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EBAY have upped the stakes in their stand-off with Harry Potter author J.K. Rowling. They have now issued a statement accusing Rowling of harassing them and spreading misleading information in relation to a dispute over pirate Harry Potter e-books offered on their Indian website.

As reported in ATG No 1780, March 10, Rowling sought an injunction demanding that eBay India prevent pirate copies of the e-books from being uploaded for sale on their site – having already succeeded in getting them to remove offending copies that had already appeared.

A court ruling ordering eBay to prevent offending items being uploaded onto their site would challenge the very core of their business structure, which allows them to operate a vast trading platform. And it could have huge implications for the enormous trade in art, antiques and collectables on the site.

The case was filed in India because under Indian copyright law, a company can be held responsible if they allow their premises to be used to infringe that copyright. In this case, eBay’s online selling platform is being interpreted as the premises, directly challenging their long and fiercely held claim that they cannot be held responsible for what their users sell nor can they monitor and vet everything put up for sale.

An injunction was served by the High Court in Delhi in February, but there is a dispute as to whether it applied directly to eBay or the site’s users.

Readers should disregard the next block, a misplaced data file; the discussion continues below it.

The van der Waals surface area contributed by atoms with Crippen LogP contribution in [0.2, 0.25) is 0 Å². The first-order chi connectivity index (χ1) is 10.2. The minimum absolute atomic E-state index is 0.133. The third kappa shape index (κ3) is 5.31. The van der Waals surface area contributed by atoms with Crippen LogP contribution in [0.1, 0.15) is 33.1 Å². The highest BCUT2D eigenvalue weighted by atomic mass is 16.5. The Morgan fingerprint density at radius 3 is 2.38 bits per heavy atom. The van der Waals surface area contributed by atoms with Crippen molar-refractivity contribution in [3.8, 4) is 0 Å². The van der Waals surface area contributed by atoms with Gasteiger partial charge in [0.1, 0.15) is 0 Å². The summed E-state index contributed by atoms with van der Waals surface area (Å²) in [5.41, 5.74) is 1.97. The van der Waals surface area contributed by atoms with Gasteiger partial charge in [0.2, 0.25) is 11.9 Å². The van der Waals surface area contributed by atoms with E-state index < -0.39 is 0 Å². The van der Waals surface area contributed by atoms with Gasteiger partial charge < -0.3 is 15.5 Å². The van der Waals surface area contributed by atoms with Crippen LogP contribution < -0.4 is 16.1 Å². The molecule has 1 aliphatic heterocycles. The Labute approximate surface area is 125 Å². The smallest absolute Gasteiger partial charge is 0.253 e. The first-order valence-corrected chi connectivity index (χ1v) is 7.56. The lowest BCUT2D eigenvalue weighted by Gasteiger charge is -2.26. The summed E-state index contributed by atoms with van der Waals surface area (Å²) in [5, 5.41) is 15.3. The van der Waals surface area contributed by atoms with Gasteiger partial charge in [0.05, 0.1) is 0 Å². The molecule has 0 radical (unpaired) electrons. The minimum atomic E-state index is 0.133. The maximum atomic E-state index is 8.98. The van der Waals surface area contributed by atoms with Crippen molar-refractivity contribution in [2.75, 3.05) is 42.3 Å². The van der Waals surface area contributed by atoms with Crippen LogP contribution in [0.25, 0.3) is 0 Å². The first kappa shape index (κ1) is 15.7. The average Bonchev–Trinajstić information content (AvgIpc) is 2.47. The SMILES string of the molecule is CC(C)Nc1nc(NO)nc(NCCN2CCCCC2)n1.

At the heart of the case is whether or not eBay manage to vet Rowling material before it is uploaded to see if it is pirated. If they succeed, it could well have implications for other pending cases, including their disputes with Tiffany in the United States and Louis Vuitton and Christian Dior in Paris over the promotion and sale of fakes on the website.

The judge in the High Court in Delhi has now heard further representations from the two sides but has yet to publish his findings.

Meanwhile, possibly in an attempt to play down the significance of the case, eBay have filed an application accusing Rowling and her representatives of spreading misinformation about the court orders, saying it has caused the company “immense harassment and humiliation” as well as damaging their goodwill and reputation.

In a statement to ATG, US representatives of eBay said: “The court did not clarify whether an injunction had been issued against eBay, as they did not feel it was necessary given the facts and circumstances of the case. However, the court did make it clear that at this stage in the case, no opinion has been expressed by the court as to whether eBay is liable for third party infringement.”

The fact that eBay have gone to such lengths to rebut Rowling’s case may point to them being seriously rattled by the court action.

No date has been given for the publication of the court’s ruling, but all eyes will be on India until it is.

By Ivan Macquisten